The growth of online sports betting has been the defining feature of the US gambling market in recent years. Successful ballot initiatives across several states will see sportsbooks expanding their reach to many more in 2020-2021, piggybacking on the success of places like New Jersey, where sports betting operations are now pulling in upwards of $700 million per month. Additionally, state governments have a little bit more incentive to legalize right now, facing down huge budget shortfalls in the wake of COVID-19.

Related ETF: Roundhill Sports Betting & iGaming ETF (BETZ)

Ever since May 2018, following the Supreme Court’s reversal of regulations on sports betting, allowing each state to decide whether to permit sports-related gambling, revenues have exploded. In the two year period after the ruling, more than $20 billion had been bet.

Revenues are set to explode across the nation following election day, which saw sports betting initiatives from a number of states on the ballot.

Maryland voted to legalize sports and event betting at certain facilities. The measure could bring in $7.3 million to $18.2 million in tax revenue in 2022, assuming a 20% tax rate. Revenue also depends on if online sports betting is allowed. The revenue would go to the state’s education fund.

Bloomberg reports that South Dakota backed a proposition that would allow legal sportsbooks in the region that’s home to its casinos as early as next year. The South Dakota Legislative Research Council says the Deadwood Indian reservation’s casinos generate more than $100 million a year in revenue. Meanwhile, the Deadwood Gaming Association says its casinos last year contributed $15.9 million in tax revenue. Localities, tourism promotion and the state general fund will share in the proceeds.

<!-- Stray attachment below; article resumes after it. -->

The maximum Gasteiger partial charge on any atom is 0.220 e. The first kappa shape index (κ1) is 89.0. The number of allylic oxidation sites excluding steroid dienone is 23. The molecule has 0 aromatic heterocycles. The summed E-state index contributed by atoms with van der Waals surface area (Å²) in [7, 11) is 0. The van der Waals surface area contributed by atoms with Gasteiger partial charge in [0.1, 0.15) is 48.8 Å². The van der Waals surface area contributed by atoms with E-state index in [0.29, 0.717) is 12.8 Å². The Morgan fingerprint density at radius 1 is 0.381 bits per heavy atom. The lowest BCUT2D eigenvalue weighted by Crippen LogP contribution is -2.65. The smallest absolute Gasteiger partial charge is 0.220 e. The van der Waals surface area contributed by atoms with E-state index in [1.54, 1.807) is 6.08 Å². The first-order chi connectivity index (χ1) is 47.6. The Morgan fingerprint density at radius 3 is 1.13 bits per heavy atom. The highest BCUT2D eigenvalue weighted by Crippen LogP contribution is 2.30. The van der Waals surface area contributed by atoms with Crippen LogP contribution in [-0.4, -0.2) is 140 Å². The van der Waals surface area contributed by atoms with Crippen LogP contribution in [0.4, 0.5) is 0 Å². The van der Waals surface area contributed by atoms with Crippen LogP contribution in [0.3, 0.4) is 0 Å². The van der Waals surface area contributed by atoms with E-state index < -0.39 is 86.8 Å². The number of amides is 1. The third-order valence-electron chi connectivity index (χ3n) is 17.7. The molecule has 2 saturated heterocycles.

Meanwhile, Louisiana approved a proposition that cleared a hurdle to allow sports betting. Louisiana’s land-based, riverboat and racetrack casinos supported the effort. They argued Louisiana residents cross state lines to place bets in neighboring states like Mississippi and Arkansas. The law allows Louisiana to regain some of that tax revenue.

The developments across the three states will open up a roughly $537 million market, according to Morgan Stanley.

As of now, 25 states allow casino gambling, while 21 states and Washington, DC, allow sports betting.

In Tennessee, the state’s first four licensed sportsbooks – Action 24/7, BetMGM, DraftKings and FanDuel – launched online-only sports gambling on November 1. As the Tennessean writes, their program is unlike any other in the nation, making the Volunteer State the first to regulate online sportsbooks directly, without the framework of casinos or possession of a retail gambling license as a precondition to operate a sportsbook online.

Action Network reports that legislation is in the works for both Massachusetts and Michigan as well. Though the former isn’t likely to see a whole lot of action on legislation until 2021, Michiganders could be making wagers before this year’s end. A bill drafted in 2019 allows 26 total online sportsbooks, one to each of the commercial and tribal casinos. Michigan is expected to generate some of the highest revenue totals among the roughly two-dozen states with legal wagering when it goes online in the coming months.

Many cash-strapped states recovering from massive spending during the COVID lockdown may expedite plans to legalize sport betting to begin collecting a share via taxes and fees. Currently, the sports gambling revenues paid to states are predicted to surpass the $800 million mark this year up from the $249 million recorded in 2017.

Currently, strongest sports betting market in America is New Jersey, setting a new record during September and smashing its previous all-time high…

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